Lancet Examines Concerns That Obama Administration Could Flat-Line PEPFAR Funding
President Obama's administration in its fiscal year 2010 budget proposal could flat-line global HIV/AIDS funding at its current level of $5.3 billion, some congressional aides and lobbyists said recently, the Lancet reports. According to the Lancet, the possible funding freeze for global health programs such as the President's Emergency Plan for AIDS Relief might indicate that Obama's "stated goal of expanding prevention and treatment of infectious diseases in poor countries could be on hold" because of the current economic downturn. Although the administration is expected to submit its FY 2010 budget proposal in May, Congress ultimately will determine U.S. funding allocations for PEPFAR, the Global Fund To Fight AIDS, Tuberculosis and Malaria and other global health initiatives. According to the Lancet, final approval of the budget likely will occur during the summer or fall.
According to the Lancet, many administration and State Department officials have not discussed specific funding numbers. Tom Gavin, spokesperson for the White House Office of Management and Budget, said that although the final budget is likely to include an overall increase in spending for foreign operations, flat funding also could be possible as the government focuses on domestic issues during the economic downturn. Obama "had hoped to have been on a path to double foreign assistance within his first term in office," Gavin said, adding, "There are tough choices to be made government-wide in this budget." Sen. John Kerry (D-Mass.), chair of the Senate Foreign Relations Committee, in an interview said that even a slight growth in PEPFAR's budget for FY 2010 "would be a significant accomplishment." Kerry added, "It's going to be a very difficult balancing act."
Although Congress last year authorized an increase in PEPFAR's budget to $48 billion over five years, many advocates have expressed concern that a failure to increase the program's funding to the reauthorization levels could hinder the effectiveness of international health initiatives. David Bryden, program director at the Infectious Disease Center for Global Health Policy and Advocacy, said flat-line funding "would really affect some very successful programs like PEPFAR." According to Bryden, PEPFAR could face financial strain from a budget freeze, particularly because the program has an expanded mandate to improve nutrition and assist AIDS orphans. In addition, many countries have reported an increase in multi-drug resistant tuberculosis cases among HIV-positive people. "We're getting to the point where [antiretrovirals] won't make a difference for a lot of people because they have MDR-TB at the same time," Bryden said.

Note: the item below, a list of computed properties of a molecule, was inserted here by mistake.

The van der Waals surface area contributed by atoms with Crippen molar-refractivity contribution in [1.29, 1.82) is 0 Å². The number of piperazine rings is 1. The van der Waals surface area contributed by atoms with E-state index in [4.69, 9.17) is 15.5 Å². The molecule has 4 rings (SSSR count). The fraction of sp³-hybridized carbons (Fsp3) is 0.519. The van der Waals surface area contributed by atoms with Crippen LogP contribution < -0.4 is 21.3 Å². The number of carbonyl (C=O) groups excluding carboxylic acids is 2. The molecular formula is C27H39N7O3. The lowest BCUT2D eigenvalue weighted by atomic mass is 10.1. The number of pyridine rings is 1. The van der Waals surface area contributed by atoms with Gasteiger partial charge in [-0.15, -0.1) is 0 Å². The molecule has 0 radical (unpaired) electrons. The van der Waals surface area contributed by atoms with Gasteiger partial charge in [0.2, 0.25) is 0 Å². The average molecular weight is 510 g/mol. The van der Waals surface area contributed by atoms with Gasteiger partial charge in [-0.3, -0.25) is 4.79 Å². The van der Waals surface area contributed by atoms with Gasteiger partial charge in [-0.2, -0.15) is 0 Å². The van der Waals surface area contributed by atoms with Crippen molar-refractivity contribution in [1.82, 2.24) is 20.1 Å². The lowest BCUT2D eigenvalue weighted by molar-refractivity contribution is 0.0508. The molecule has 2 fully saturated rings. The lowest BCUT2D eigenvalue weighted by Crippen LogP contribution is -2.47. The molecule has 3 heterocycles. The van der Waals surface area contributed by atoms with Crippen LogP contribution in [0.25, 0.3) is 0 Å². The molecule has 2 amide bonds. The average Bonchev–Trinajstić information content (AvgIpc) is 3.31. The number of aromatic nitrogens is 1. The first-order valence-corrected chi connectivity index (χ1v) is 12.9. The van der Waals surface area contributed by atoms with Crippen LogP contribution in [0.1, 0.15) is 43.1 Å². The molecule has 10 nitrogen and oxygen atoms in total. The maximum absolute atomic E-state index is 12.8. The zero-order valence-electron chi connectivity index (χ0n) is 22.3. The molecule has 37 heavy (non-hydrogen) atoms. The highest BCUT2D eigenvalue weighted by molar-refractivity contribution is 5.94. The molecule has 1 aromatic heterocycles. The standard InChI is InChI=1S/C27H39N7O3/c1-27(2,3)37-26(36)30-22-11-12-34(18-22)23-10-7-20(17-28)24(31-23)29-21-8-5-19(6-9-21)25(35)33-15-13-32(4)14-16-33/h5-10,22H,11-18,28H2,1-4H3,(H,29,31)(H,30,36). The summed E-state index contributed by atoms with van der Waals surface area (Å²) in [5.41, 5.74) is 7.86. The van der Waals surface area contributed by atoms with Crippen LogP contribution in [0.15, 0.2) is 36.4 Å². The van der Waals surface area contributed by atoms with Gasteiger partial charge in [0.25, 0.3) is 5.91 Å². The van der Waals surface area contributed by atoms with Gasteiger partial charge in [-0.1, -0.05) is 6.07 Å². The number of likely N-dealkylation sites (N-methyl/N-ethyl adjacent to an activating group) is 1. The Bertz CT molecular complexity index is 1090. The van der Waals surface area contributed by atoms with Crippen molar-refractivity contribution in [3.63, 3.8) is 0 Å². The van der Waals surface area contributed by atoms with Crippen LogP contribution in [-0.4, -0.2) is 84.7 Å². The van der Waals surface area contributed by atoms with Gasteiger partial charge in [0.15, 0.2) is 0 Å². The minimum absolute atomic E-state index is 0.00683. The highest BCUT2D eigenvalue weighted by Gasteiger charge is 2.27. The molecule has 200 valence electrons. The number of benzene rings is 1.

According to the Lancet, many final decisions about PEPFAR and other global health programs could be delayed until Obama fills key administration posts, such as the global HIV/AIDS coordinator, which has been vacant since January when the administration asked former PEPFAR coordinator Mark Dybul to step down. Smita Baruah, director of government relations at the Global Health Council, said, "In the absence of a coordinator, a lot of this will be put on hold." Baruah added, "It may be that fiscal year 2010 is a holding pattern, and you really turn to fiscal 2011 for real policy." A senior Republican Senate aide, who spoke on condition of anonymity, said government decisions on the foreign operations budget are not yet final. "We're telling people, don't freak out yet. It's a long way from done," the aide said (Zwillich, Lancet, 4/18).